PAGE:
Supplied cables/interconnects - does what's in the box always make sense?

General question but primarily related to SNAXO 242.

I’m sure there’s a lot of logic in Naim’s approach but I’m a little confused here.

My SNAXO 242 arrived recently to replace a CB NAXO.

Great I thought there’s a brand new SNAIC which will be nice to replace the old one I had to connect to the olive HICAP, and potentially more up to date.

Then I realised it was a 4 pin to 4 pin SNAIC not a 5 pin to 5 pin SNAIC, unless it’s maybe this cable Richard mentions in the linked thread below and not a typical SNAIC?

As my NAP 250s both had 4 pin DIN > XLR cables and less powerful NAPs I believe come with 4-4 pin SNAICs anyway I was confused by this potentially redundant cable.

Should a 5pin > 5 pin SNAIC have been in the box instead?

The SNAXO 242 product page says a SNAIC is included but is not specific:

A while back some people were wondering now that Naim bundles Powerline Lite mains cables with various products whether or not we should have the option of choosing the standard option or paying the difference for a full fat Powerline at the time of purchase.

A potentially interesting question more generally if you end up with cables you might not use?

Another oddity from the SNAXO manual (PDF anyway, I’ve not opened the supplied packet):

There is a Burndy link plug which is in use, but no dust cover for the SNAXO DIN power supply socket, should there be one or is this just a typo? If it’s just a dust cover it probably doesn’t matter but if there ought to be a DIN blanking/link plug it’s missing and might cause issues if I wanted to try the Supercap DR with the SNAXO 242.

I think it will be a SNAIC4 to link your pre-amp’s PS to the PS driving the SNAXO.

No point in including a SNAIC5 as this may not be needed (you may be using a Supercap), however, a SNAIC4 to link the PSes together will always be required, hence included (where something is always required, Naim invariably include it).

p.s. I haven’t seen the old dust covers being used for quite a while. They were always confusing newbies to Naim thinking they were the link plugs and vice versa, so maybe Naim decided to drop them?

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I’m sure you are correct Richard - that bit hadn’t dawned on me as the older active setup was a mixture of CB/olive kit. Begs the question of where I got the SNAIC 4 from originally as it’s a locking DIN type which would not have come with the pre-loved CB NAXO. There was also that odd blue sheathed SNAIC we couldn’t identify (non-locking DIN).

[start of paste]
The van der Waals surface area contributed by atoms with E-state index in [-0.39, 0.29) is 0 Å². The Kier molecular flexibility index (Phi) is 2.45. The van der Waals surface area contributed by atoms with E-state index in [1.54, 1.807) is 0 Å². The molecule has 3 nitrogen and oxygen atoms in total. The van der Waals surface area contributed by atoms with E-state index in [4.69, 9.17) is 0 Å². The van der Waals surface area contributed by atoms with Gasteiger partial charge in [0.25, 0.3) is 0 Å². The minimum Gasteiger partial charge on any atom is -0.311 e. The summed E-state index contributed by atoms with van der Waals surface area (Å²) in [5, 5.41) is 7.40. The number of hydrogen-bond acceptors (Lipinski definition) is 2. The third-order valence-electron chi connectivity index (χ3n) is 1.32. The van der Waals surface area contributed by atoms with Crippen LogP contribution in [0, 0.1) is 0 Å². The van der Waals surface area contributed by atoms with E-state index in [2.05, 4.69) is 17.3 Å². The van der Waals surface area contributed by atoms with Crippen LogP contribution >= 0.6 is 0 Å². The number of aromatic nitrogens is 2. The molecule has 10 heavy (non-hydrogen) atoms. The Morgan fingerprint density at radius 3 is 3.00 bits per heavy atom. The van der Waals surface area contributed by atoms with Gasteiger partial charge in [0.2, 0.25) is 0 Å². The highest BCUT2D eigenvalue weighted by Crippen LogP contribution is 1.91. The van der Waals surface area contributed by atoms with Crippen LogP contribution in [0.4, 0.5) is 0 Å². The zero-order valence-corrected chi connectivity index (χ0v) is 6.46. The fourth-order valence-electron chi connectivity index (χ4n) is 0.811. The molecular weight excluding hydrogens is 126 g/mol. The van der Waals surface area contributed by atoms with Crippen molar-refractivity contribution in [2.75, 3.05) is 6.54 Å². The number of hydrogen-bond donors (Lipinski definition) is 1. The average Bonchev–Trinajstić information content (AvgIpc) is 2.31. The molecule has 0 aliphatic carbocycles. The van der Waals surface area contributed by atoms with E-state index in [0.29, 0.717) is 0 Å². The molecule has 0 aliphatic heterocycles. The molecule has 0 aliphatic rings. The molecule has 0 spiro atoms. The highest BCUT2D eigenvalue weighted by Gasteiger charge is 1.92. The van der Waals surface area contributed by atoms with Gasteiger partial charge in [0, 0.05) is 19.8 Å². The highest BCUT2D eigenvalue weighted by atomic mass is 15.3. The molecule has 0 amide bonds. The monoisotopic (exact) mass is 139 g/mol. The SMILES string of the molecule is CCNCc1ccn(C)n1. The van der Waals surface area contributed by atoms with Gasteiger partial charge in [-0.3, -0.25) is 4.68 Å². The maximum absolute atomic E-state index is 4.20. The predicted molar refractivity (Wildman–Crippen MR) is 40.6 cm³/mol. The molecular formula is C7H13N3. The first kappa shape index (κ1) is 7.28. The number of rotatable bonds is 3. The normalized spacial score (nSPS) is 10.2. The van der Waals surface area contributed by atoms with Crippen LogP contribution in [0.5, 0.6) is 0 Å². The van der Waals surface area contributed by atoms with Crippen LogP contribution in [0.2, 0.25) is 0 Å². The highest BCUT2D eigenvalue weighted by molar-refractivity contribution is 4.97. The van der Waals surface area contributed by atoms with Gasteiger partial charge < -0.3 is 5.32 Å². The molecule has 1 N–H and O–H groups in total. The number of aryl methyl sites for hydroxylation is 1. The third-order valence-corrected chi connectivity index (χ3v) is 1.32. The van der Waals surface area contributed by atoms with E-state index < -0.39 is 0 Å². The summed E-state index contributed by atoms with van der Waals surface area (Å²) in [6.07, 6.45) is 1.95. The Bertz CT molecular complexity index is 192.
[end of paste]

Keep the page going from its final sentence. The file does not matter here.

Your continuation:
I think the reason this question baffled me is that the SNAXO 242/363 manual only shows the connections from the power supplies to the SNAXOs and NAPs.

The ancient manual I had with my 72 I think showed upstream connections to the NAC 72 as well when used in ‘bi-amped’ mode.

***!!! WARNING - completely wrong for SNAXO 242 where the NAPs are now LF or HF not L/R!!! ***

Maybe the current ‘connections’ guide has this too.

Also fair to say that the current SNAXO manual does not indicate which accessories/interconnects are included and specifically in relation to the SNAIC does not indicate where it lies in the chain - probably not a concern if things are dealer installed.

Just inadvertently found this!

You kindly posted the link in an older thread:

https://forums.naimaudio.com/topic.php?oid=1566878604301792&coid=159503632588890

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In a Naim active system the only signals that are needed to connect the Hicap (preamp) to the Hicap (NAXO/SNAXO) are:

Left signal
Right signal
Signal return.

The connectors at both ends are DIN4. The “standard” interconnect they manufacture a four wire SNAIC4 where the fourth wire “can/may” be utilised in certain configurations to carry secondary power from “a power amp” to “a preamp”. This is clearly not the case in this configuration.

Unfortunately this means that there is a length of wire in the SNAIC4 which in this particular ‘active” configuration is AFAIK unconnected, “floating”, and therefore will act as an aerial.

In my previous life we did a lot of EMC testing of harnesses, and this floating wire/metal thingy came up a lot. Floating metal (with an area greater than a specified size - and it wasn’t very big!) would always be grounded. OK, so that was for spacecraft….but EMI is really is real and can be “an issue”…….however whether one could actually hear a difference at audio frequencies is, as ever, up for debate. :laughing: (had many bouts of friendly banter with fellow audiophile colleagues on this topic - especially cables :laughing: ). That’s probably what I miss the most since I retired :frowning:

I didn’t know that Naim made a DIN4 three-wire “active” IC. And by that time, I’d already “made other arrangements”…………

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